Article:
Let's begin by having you introduce yourself.

My name is Ken Shigematsu, I'm a businessman turned pastor, but in some ways I feel like a vagabond. I was born in Tokyo, but our family moved to New York City when I was a young boy, then to London, England. Our family moved to Vancouver, Canada, when I was seven. I went to college in the Chicago area, then returned to Tokyo to work for Sony. I eventually attended Gordon-Conwell Theological Seminary. In 1996, I began pastoring Tenth Church, a diverse multi-site church in the heart of Vancouver.

Out of all the other online preaching resources, what drew you to subscribe to PreachingToday.com?

The most inspiring and helpful class in seminary was my preaching course with Dr. Haddon Robinson. He once said in class, "As a boy, I wondered why some people would preach for 20 minutes, and it would seem like an hour, and other people would preach for an hour, and it would seem like 20 minutes. I suppose I have been spending the rest of my life trying to answer that question."

Haddon suggested that one of the best ways that I could improve my preaching would be by using Preaching Today, and I respected his opinion enough to subscribe. It has been so valuable that I have been renewing my subscription year after year for the last 20 years. And I typically visit the website a couple of times a month, but more often in the weeks preceding Easter and Christmas. What makes Preaching Today unique from other website is the quality of material. The quality of the material is unsurpassed!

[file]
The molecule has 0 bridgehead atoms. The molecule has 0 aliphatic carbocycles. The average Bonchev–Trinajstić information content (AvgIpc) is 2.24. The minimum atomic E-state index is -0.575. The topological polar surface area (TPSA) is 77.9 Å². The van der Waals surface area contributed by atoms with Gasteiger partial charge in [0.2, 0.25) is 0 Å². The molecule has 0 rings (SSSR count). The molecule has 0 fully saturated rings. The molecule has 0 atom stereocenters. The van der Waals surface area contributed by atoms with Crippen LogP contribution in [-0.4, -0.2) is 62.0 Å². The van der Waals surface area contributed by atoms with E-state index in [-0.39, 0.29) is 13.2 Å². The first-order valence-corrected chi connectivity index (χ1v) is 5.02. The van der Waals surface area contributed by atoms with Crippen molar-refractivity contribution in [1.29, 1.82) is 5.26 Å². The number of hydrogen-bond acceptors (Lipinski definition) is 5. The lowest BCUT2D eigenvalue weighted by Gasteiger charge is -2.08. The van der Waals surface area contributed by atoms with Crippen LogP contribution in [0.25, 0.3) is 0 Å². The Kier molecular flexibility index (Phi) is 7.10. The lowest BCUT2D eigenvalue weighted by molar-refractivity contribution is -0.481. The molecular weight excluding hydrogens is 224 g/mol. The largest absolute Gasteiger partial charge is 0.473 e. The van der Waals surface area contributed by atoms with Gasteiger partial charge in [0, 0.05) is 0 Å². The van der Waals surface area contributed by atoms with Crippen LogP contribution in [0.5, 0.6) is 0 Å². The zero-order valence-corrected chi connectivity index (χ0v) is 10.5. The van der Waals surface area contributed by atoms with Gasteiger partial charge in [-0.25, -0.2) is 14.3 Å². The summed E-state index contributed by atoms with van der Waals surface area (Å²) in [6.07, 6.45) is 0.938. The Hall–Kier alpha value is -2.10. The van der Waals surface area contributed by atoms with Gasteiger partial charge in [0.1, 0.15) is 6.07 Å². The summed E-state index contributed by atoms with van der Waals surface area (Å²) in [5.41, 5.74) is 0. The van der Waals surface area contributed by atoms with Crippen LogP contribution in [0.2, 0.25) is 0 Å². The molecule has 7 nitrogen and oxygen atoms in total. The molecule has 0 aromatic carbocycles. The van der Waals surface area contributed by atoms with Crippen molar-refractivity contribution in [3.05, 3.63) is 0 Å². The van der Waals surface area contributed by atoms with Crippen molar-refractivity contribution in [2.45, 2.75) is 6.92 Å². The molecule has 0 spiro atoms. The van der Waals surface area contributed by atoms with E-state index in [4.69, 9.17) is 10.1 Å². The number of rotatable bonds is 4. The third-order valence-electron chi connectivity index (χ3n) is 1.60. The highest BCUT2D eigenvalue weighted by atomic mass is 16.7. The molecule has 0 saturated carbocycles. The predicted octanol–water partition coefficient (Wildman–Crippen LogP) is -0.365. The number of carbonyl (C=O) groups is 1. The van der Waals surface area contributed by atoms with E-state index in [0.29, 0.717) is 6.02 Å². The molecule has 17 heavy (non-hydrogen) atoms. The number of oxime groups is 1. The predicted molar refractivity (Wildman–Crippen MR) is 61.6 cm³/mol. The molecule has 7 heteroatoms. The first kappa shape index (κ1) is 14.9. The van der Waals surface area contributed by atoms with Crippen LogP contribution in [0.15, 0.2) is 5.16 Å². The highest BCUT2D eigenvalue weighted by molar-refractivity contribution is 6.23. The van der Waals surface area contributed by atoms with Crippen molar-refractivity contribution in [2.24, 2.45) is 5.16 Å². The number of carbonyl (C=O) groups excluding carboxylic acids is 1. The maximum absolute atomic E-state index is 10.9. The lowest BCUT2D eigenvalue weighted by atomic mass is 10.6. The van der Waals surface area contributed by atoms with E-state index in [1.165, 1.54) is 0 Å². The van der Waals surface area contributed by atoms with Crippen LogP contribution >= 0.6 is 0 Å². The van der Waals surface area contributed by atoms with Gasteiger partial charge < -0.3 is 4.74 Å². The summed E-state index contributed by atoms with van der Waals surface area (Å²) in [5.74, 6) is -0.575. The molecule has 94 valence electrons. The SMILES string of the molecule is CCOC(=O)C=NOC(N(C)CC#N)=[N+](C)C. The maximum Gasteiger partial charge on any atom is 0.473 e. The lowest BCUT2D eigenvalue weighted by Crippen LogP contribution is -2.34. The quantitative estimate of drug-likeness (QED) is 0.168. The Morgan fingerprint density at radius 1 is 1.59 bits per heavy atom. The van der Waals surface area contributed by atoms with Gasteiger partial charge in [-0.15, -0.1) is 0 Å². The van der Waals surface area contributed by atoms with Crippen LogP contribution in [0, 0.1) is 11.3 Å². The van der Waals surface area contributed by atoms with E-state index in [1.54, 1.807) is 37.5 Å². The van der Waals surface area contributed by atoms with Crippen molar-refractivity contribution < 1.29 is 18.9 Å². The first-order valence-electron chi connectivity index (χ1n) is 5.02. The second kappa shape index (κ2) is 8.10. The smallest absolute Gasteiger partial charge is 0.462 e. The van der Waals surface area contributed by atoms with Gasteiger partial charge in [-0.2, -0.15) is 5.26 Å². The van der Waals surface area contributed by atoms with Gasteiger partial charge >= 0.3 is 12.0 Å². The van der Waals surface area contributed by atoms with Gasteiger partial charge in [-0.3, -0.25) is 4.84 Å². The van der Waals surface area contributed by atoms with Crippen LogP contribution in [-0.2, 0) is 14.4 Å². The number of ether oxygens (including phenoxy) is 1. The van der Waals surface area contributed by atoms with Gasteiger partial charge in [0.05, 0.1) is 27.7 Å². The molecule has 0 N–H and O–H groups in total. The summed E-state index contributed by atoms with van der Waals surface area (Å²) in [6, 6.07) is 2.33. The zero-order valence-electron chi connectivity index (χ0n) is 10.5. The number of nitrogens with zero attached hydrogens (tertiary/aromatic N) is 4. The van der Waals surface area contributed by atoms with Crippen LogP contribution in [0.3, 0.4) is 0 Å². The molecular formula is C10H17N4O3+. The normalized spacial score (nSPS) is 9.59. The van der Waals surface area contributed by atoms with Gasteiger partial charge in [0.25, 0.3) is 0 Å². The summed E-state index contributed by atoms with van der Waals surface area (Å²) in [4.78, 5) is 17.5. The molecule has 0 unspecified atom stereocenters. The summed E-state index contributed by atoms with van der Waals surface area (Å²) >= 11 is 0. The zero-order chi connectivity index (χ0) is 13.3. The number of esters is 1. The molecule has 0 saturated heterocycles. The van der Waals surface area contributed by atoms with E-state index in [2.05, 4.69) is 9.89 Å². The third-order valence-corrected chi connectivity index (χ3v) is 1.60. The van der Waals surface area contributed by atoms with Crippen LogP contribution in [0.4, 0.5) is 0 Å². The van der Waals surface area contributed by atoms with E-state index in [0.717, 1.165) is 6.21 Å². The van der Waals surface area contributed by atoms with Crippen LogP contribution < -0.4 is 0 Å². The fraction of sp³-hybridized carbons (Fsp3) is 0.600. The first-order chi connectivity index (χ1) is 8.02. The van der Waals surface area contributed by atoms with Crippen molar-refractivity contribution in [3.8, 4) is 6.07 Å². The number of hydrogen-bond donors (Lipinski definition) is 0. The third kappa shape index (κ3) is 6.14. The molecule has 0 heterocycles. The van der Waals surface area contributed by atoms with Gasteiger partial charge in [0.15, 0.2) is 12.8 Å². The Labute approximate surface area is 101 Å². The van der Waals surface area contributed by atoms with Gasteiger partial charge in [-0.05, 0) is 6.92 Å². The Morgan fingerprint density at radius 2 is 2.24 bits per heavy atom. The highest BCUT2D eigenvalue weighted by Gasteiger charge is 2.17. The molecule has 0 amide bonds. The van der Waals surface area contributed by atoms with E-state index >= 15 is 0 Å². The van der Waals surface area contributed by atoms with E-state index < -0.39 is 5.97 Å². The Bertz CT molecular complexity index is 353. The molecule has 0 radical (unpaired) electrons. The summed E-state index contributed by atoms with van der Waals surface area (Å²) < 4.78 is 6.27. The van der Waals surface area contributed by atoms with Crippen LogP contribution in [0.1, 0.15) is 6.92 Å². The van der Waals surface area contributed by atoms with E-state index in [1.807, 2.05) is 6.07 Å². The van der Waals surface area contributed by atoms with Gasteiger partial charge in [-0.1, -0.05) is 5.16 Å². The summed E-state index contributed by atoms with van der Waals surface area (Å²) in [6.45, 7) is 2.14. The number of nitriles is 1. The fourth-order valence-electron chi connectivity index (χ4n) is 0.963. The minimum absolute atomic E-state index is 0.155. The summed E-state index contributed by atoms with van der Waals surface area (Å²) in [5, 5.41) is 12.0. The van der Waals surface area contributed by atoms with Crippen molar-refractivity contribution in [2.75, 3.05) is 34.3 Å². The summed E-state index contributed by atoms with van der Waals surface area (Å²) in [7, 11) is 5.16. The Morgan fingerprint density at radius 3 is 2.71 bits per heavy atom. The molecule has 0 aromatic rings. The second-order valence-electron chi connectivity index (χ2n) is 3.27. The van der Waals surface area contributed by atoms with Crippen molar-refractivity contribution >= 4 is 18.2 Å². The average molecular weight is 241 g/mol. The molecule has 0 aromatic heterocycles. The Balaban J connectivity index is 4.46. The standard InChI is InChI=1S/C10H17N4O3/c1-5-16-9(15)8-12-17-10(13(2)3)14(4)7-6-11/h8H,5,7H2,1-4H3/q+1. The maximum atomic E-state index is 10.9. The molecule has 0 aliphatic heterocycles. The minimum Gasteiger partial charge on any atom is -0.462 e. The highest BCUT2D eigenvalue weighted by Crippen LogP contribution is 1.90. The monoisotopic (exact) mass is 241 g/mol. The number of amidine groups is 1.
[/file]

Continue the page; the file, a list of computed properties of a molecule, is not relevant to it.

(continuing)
How does Preaching Today's resources help or influence you, and how do you use them?

After consulting exegetical technical commentaries, I sometimes wonder how I can best communicate the historical and cultural background or the grammatical nuances of a text. It's helpful to see how a few premiere preachers approached an obscure text that feels long ago and far away, and found ways to communicate it in a clear, fresh, and accessible way to a modern audience.